Scrambling to finish up your holiday shopping while also trying to figure out where to plunk down this year's IRA contribution? Not to worry -- at least not much. We can't help with the shopping, alas, but there's good news on the IRA front: You have until next April's tax-filing deadline to kick in your contribution for the 2006 tax year.
It's a procrastinating investor's dream come true!
That said ...
Still, just because you can put it off until then certainly doesn't mean that you should. Indeed, if you want to be smart and deliberate about your investment decisions (and you know you do, Fool), the year's end provides a choice time to think about the year ahead -- and beyond.
To that end, I encourage you to spend some quality time with the Fool's IRA Center, which, for all you cut-to-the-chase types, comes complete with a 60-Second Guide to getting started with what really is one of the very best ways to save for retirement. In the meantime, here are two quick-and-dirty ways to make smart IRA decisions fast. We'll call 'em the no-brainer and the brainer.
Two words: index funds.
In a pinch, index funds can be tough to beat, and these days, they come in all shapes and sizes. If your portfolio is in need of smaller-cap exposure, you might consider iShares Russell 2000 Growth Index (IWO), an exchange-traded fund (ETF) with holdings that include the likes of ValueClick (Nasdaq: VCLK ) , CNET Networks (Nasdaq: CNET ) , and TIBCO Software (Nasdaq: TIBX ) .
Those looking to reel in bigger fish, meanwhile, might opt for Vanguard 500 Index (FUND: VFINX ) , a dirt cheap index tracker anchored by such mega-caps as Johnson & Johnson (NYSE: JNJ ) , Procter & Gamble (NYSE: PG ) , and Bank of America (NYSE: BAC ) .
No matter which kind of fund you choose, the bottom line with the no-brainer approach is this: If you do wait until the last minute and find you need to write an IRA investment check in a hurry, you could do worse than an index pick.
Then again, you could also do a lot better. Who, after all, wants to make a decision as important as where to invest your IRA dough for the year in a pinch? No one, that's who. It's for that reason that we bring you ...
As big a fan of index funds as I am, I'm a bigger fan of assembling a portfolio that includes both actively and passively managed picks. Why so? Well, just as small-cap stocks sometimes outpace the big boys -- and just as value sometimes trumps growth -- indexing and active management frequently trade pole position, too. Indeed, between 1999 and 2005, the typical actively managed fund trumped the S&P by a significant margin.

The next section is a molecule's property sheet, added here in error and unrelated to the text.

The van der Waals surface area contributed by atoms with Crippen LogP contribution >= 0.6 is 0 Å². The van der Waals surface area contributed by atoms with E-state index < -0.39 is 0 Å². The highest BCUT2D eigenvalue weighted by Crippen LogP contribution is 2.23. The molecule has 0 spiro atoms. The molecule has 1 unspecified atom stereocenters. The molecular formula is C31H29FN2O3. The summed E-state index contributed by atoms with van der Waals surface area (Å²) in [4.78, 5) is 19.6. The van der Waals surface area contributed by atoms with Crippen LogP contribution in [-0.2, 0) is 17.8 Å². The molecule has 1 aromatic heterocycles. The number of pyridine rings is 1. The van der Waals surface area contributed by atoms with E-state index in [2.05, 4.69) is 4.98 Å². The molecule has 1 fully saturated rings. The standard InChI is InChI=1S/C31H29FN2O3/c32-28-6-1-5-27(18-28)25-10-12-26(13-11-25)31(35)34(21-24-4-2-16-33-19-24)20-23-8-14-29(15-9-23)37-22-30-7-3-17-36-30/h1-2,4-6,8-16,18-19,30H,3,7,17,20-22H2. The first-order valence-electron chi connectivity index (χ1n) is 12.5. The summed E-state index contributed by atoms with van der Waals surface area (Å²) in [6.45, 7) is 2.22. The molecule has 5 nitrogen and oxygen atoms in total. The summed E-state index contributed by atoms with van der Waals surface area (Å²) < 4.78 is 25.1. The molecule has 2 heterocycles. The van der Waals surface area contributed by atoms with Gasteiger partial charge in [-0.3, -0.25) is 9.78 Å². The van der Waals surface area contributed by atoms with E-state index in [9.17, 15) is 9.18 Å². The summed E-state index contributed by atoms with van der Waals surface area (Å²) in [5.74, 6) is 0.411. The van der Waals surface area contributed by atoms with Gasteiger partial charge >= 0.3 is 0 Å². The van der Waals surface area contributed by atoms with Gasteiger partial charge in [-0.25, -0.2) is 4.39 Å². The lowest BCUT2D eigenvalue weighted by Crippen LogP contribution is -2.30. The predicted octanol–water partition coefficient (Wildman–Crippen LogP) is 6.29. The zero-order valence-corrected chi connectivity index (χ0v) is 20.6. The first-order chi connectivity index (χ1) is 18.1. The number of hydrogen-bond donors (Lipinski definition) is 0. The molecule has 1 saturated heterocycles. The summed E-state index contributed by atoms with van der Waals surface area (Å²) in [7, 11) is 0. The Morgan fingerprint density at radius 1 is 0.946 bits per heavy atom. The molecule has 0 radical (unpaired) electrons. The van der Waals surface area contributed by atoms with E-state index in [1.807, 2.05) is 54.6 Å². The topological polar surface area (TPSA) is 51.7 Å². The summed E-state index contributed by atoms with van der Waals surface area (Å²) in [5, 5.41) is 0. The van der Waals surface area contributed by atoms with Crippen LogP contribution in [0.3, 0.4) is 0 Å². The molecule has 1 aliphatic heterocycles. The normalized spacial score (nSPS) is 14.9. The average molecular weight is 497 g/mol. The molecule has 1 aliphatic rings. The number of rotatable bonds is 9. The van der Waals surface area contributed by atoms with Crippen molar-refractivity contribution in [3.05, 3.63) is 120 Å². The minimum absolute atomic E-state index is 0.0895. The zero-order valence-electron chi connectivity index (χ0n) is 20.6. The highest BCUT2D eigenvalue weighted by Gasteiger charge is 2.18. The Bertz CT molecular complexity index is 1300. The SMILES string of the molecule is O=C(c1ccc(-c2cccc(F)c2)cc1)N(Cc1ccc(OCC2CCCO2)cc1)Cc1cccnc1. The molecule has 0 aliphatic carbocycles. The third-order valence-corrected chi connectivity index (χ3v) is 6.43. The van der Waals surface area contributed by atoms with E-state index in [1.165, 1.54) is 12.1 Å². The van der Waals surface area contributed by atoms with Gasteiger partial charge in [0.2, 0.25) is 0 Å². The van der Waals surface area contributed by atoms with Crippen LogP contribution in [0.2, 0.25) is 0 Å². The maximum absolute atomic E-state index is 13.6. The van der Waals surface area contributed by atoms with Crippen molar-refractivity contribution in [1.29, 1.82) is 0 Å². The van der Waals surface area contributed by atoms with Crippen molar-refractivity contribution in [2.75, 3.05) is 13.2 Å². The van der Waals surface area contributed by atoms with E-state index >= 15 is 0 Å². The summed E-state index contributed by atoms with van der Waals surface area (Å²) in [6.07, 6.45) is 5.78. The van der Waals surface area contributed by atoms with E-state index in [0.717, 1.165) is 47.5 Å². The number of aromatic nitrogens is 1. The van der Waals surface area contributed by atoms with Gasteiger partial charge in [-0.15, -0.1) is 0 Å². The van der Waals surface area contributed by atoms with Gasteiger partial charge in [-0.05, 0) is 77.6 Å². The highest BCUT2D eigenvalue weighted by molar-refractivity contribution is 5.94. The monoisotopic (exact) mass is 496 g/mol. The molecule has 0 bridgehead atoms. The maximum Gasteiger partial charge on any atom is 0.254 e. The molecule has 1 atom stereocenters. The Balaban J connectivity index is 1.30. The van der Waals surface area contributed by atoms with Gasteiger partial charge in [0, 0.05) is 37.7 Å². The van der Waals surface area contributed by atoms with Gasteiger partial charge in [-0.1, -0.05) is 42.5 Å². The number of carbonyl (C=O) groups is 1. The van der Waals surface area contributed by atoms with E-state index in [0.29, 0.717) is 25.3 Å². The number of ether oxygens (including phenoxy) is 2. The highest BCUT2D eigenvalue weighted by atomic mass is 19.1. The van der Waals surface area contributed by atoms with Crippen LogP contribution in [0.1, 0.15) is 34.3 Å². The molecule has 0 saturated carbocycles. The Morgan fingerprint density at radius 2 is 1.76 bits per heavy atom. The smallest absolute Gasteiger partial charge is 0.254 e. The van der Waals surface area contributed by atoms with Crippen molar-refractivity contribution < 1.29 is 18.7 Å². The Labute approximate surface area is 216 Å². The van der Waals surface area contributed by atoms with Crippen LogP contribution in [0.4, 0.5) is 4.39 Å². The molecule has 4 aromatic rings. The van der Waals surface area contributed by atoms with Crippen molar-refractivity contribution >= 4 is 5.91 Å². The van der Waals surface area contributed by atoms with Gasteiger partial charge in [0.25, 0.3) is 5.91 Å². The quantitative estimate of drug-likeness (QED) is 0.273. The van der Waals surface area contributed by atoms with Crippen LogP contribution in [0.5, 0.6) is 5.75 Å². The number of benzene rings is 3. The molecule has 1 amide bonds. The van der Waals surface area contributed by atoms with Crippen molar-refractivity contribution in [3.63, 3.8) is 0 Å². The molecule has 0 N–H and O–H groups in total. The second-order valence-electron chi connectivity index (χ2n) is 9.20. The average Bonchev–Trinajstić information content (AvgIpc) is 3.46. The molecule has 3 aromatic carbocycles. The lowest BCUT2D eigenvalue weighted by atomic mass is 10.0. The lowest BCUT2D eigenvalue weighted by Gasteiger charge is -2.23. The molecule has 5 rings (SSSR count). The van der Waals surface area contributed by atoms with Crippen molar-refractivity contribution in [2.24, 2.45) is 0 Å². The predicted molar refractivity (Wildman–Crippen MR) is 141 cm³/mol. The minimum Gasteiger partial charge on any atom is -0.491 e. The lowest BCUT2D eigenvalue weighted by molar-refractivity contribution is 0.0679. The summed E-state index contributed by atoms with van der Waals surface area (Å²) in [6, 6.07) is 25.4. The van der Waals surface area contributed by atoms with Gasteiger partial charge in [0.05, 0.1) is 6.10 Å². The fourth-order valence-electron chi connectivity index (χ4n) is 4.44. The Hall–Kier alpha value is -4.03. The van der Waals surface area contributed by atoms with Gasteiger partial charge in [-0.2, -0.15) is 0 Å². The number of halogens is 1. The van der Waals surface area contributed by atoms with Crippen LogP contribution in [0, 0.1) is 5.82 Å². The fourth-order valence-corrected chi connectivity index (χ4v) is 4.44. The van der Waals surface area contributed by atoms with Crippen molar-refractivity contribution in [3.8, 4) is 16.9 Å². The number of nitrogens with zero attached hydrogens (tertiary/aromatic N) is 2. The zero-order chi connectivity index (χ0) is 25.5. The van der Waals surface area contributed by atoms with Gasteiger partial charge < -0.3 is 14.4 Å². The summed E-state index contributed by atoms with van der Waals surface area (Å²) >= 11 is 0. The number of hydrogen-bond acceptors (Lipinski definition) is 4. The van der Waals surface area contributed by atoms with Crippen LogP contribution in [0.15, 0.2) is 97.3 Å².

And that's just the typical actively managed fund. Imagine the possibilities if, when you went fund shopping for your IRA, you brought the same kind of analytical rigor to bear on funds that some folks bring to stocks.
Actually, you don't have to imagine. That's precisely what we do in Motley Fool Champion Funds, the newsletter designed to help you beat the market with -- you guessed it -- mutual funds. Those funds we focus on sport talented stock pickers with long-term track records of success and sound investment strategies. And for all you fans of passive management, not to worry: We provide plenty of scoop on index investing, too.
The Foolish bottom line
If you think you might be interested, you can click right here for a free 30-day guest pass to Champion Funds. In the meantime, plan to head on over to our IRA Center where, among other juicy nuggets, you can learn how to open an account and whether a Roth or traditional IRA is the better bet for you.
Whatever you do, just don't wait until tax-filing day is upon you to make your IRA contribution decision, OK? If you're anything like me, you're going to be busy enough as it is.
For further IRA Foolishness:
This article was originally published on March 1, 2005. It has been updated.
Shannon Zimmerman runs point on the Champion Funds newsletter service. Shannon doesn't own any of the securities mentioned. CNET is a Rule Breakers pick. Johnson & Johnson and Bank of America are Income Investor recommendations. The Fool has a strict disclosure policy.